Although the product that Jason Adkins was purporting to buy and sell—oversize tires—was unusual, the operation of his scheme was not. It was right out of Ponzi’s playbook.”
An Ohio man was charged with, and has agreed to plead guilty to, allegations that he masterminded a $50 million Ponzi scheme that apparently offered above-average returns from buying and selling off-road tires. Jason Adkins, of Jackson, Ohio, will plead guilty to three counts of wire fraud, six counts related to money laundering, and one count of tax evasion as part of his plea agreement with federal prosecutors. The wire fraud and money laundering charges each carry a maximum twenty-year term while the tax evasion charge carries a maximum five-year term.
Adkins operated various companies, including Landash Corporation and Midwest Coal, LLC, telling potential investors that he specialized in the profitable purchase and resale of off-the-road tires typically used in earth-moving and mining equipment. Those investors were told that they could expect annual returns ranging from 15%-20% derived from Adkins’ purchase of tires at a steep discount and subsequent resale at a tidy profit. In total, Adkins raised more than $50 million from at least 46 investors.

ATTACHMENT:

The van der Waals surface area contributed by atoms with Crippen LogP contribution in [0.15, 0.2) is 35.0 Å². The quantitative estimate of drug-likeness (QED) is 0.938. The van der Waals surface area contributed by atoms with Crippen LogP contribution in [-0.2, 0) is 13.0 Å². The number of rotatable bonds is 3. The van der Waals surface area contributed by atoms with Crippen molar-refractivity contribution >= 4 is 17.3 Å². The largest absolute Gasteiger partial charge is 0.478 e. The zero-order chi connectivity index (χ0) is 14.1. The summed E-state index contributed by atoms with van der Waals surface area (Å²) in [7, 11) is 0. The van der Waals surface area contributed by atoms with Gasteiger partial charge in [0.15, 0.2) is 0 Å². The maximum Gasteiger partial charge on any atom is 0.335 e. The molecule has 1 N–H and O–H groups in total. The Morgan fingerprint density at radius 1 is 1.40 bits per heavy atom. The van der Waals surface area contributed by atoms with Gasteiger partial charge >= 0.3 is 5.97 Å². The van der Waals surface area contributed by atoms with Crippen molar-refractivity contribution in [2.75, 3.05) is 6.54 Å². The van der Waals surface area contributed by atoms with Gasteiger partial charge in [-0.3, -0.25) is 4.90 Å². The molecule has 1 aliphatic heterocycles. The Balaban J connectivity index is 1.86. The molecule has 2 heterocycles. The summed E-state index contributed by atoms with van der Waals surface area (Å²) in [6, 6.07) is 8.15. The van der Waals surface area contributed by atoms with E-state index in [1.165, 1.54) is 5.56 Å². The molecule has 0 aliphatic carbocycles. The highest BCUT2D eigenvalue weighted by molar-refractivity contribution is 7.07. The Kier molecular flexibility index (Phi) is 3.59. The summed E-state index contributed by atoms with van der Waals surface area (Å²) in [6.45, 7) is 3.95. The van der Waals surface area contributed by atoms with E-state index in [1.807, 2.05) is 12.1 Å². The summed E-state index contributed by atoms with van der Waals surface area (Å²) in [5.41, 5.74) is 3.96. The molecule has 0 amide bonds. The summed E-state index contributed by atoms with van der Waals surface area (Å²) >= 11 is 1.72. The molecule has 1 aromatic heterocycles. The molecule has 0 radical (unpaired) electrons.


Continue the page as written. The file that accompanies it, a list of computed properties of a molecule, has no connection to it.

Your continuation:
According to prosecutors, Adkins ran a classic Ponzi scheme by using money from new investors to pay fictitious returns to existing investors. He also allegedly took steps to conceal the scheme by, for example, creating more than a dozen corporate bank accounts to receive investor funds and also sending investor funds through a long series of wire transfers to many bank accounts. Authorities also alleged that Adkins used investor funds to bankroll a lavish lifestyle that included, among other things, the purchase of cars, vacations and property. This included building a pool at his home and more than $20,000 in private jet lease payments.
It appears that Adkins’ scheme began to run into difficulties as far back as 2017 when he and his companies were the subject of multiple lawsuits. According to the lawsuits, Adkins sought purchase financing for transactions he had arranged involving off-road tires by providing fabricated work orders and sale documents. The purported transactions never took place and Adkins allegedly misappropriated those funds and failed to pay back the loan. After these lawsuits were filed, both Landash and Adkins filed bankruptcy in early 2018 which allowed them to stay those lawsuits.
The Department of Justice has asked that any victims of Adkins’s scheme should contact the U.S. Attorney’s Office Victim Witness Coordinator, Barbara Vanarsdall, at 614-469-5715.